Many businesses continue to handle their financial affairs at a traditional bank. Here’s a look at what credit unions offer and the benefits that may make them a good bet for a variety of business entities.
A varied menu
Like banks, credit unions provide accounts, loans, credit cards, and similar products—for business customers as well as for consumers. Additionally, just as some banks have a wider array of options designed for business owners than do their colleagues, certain credit unions feature more business-oriented products and services than are available from some of their competitors.
But all else being equal, choosing a credit union rather than a bank can be an appealing option for businesses. Credit unions are member-owned and, as a result, relationship-driven, which often paves the way for better, more personalized service. Credit unions also offer a significant advantage in that unlike banks, they are non-profit. Their earnings are funneled back into their operations, so it’s possible, for example, that one customer’s deposit could become another customer’s loan.
What’s more, credit unions’ non-profit status means they do not grant small business loans or offer other financial products in order to generate profits. This allows them to set lower interest and savings rates and impose fewer fees than their alternative lending and traditional bank counterparts.
Just as significantly, while businesses must still meet stringent requirements to be eligible for loans from credit unions, obtaining approval for funding may be easier than being approved for a loan from a more traditional source. The reason: Credit unions’ underwriting process is typically less involved and entails fewer steps than the underwriting process used by other lenders.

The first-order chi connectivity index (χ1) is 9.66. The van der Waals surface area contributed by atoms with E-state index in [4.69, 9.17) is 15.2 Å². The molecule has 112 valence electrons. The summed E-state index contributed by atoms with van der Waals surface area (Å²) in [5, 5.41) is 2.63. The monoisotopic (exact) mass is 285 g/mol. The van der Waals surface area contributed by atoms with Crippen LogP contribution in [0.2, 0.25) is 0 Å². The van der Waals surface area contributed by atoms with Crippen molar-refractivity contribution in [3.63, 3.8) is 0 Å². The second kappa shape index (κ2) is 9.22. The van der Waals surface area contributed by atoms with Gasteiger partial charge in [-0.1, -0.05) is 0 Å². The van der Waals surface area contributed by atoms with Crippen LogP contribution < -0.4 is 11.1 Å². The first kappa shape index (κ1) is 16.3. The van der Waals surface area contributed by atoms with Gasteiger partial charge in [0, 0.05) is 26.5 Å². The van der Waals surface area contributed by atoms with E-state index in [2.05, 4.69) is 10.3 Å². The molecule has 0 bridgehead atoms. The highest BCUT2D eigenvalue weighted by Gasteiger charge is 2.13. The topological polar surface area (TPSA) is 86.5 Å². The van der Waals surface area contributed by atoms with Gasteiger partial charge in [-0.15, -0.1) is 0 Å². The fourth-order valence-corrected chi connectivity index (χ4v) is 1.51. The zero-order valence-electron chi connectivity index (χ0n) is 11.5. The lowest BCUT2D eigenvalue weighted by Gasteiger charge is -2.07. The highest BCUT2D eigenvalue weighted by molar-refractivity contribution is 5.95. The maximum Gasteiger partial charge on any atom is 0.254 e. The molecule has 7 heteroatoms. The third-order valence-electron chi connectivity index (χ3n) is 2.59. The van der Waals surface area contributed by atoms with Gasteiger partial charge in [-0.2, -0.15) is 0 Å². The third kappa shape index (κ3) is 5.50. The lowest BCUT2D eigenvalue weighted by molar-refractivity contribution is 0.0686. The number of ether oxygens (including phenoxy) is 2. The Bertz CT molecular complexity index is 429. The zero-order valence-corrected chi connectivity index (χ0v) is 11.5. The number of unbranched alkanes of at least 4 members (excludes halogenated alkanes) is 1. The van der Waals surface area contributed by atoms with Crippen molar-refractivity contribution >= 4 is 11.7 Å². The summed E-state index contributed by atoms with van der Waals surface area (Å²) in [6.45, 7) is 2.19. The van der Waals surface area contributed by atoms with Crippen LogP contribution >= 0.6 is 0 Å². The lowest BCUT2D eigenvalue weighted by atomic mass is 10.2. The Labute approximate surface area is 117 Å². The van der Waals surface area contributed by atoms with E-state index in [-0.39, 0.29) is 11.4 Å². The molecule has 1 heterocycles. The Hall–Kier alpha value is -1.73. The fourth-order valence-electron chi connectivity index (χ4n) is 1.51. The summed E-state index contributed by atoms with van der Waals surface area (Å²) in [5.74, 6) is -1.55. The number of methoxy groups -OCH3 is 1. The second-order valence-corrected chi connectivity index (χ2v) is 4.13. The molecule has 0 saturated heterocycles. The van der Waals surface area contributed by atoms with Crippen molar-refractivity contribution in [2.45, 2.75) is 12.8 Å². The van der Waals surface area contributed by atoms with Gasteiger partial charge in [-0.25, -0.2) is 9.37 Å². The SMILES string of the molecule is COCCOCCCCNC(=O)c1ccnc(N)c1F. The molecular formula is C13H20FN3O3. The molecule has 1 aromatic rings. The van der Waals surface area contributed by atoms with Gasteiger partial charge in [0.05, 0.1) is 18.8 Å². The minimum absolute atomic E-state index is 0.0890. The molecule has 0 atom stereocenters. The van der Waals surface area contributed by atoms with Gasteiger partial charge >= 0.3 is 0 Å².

New technology, better customer experience
On the flip side of these benefits, credit unions have traditionally been less aggressive than their traditional bank counterparts in implementing technology that improves the customer experience. However, the tides are beginning to turn on this front.
For example, some credit unions are adding mobile and online banking capabilities that give business customers real-time, 24/7 access to their account information. Such technology also enables users to pay bills from suppliers online, as well as to collect payments in similar fashion and, if they have more than one account, to transfer funds from one account to another.
Electronic signature (e-signature) capture technology is also beginning to make its mark in credit unions. This technology is a boon to credit unions because it enhances security and decreases the burden of hard copy document storage and retention. However, it plays an even more significant role in upping the customer service ante. Electronic signatures reduce wait times during customer visits to branches.
With electronic signature capture technology in place, businesses (and again, consumers) can also handle document-signing remotely, eliminating the need for them to come to the bank to sign documents at all. If documents are being signed at a branch, customer service representatives can spend less time in the back room duplicating documents and more time engaging with credit union members during the signing process.
Similarly, in certain credit union branches, full-color signature pads at teller windows and at customer service desks are being leveraged to convey marketing and other messages to customers when not in use for their primary purpose. This leads to increased customer engagement.
Unquestionably, businesses will continue to find credit unions a viable alternative to traditional banks for their financial needs. Further improvements in technology will only make things better.
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